Twenty five years ago this month, a small group of friends wanted to help their community and ended up changing the world.
It all started in 1986, a tough time in New York City. Poverty and crime were at record highs. A group of college friends moved to the Big Apple to start their careers. They saw terrible inequities and wanted to help. They attended benefits and galas, where their money went to worthy causes, but it didn’t feel like enough. They wanted to DO something, but didn’t know where to go.
The friends got together and tried to volunteer at different types of organizations – schools, hospitals, homeless shelters, and more. After a few months, they compared notes. Not one person landed a volunteer gig. Some organizations only used volunteers from 9-5, which conflicted with work. Others required lengthy commitments that young working people with irregular schedules couldn’t make. Many groups didn’t have anyone to supervise untrained do-gooders.
The founders had a wide circle of friends who, like them, were eager to give back. Every nonprofit they met wished it had more resources. They realized there was a gap between people ready to help, and organizations that needed them. And so, New York Cares was born. The goal was to make it easy to volunteer on a flexible basis and provide people power to resource-strapped nonprofits. The group quickly zeroed in on a team-based model, enabling them to scale, providing safety for all, and adding a fun, social component.
The fledgling organization ran its first project at Christmas, 1986. They held an event where the price of entry was a donation of used clothing. About 250 people showed up, filling two vanloads with clothing they delivered to a local shelter. Additionally, 75 people signed up to volunteer. They revitalized abandoned buildings, read with children, and more.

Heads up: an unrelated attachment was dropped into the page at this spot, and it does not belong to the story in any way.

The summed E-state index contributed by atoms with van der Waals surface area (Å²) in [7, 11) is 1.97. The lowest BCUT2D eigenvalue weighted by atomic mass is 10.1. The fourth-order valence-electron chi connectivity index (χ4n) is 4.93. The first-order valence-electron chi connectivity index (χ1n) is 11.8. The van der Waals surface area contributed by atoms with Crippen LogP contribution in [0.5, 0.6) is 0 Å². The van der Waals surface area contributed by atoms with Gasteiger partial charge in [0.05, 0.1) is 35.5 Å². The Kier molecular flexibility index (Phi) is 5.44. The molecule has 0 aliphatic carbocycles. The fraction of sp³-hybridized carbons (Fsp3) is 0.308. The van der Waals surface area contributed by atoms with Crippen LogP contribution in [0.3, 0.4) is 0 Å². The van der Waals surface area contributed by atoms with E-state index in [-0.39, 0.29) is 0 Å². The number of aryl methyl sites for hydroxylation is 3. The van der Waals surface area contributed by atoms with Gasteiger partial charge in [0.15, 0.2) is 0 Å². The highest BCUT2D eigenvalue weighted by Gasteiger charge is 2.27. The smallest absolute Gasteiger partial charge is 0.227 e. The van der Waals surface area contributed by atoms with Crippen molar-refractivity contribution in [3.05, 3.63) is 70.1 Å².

New York Cares was officially incorporated in April, 1987. It moved to its first office on East 58th Street, and hired its first staff and Executive Director. The Coat Drive and Winter Wishes kicked off in 1989, with New York Cares Day coming soon after. Hundreds of nonprofits requested our help when they found out about the well managed volunteer resources available for free. In the early 90s, groups in other cities adopted our new approach to volunteering and the movement spread around the globe (today there are 380 organizations worldwide, connected through HandsOn Network).
All the while, the volunteers kept coming: first by word of mouth, later online. Hundreds of thousands of people have volunteered since 1987, and together we’ve helped millions of our neighbors in NYC. Our projects today tackle a broad range of critical needs 365 days a year, with a volunteer corps 54,000 strong and still growing. It’s hard to imagine a world without New York Cares. Luckily, we never have to.
We’ll be publishing a series of retrospective stories from now through the end of the year. If you’d like to share a memorable New York Cares moment, please email email@example.com. See our blog guidelines.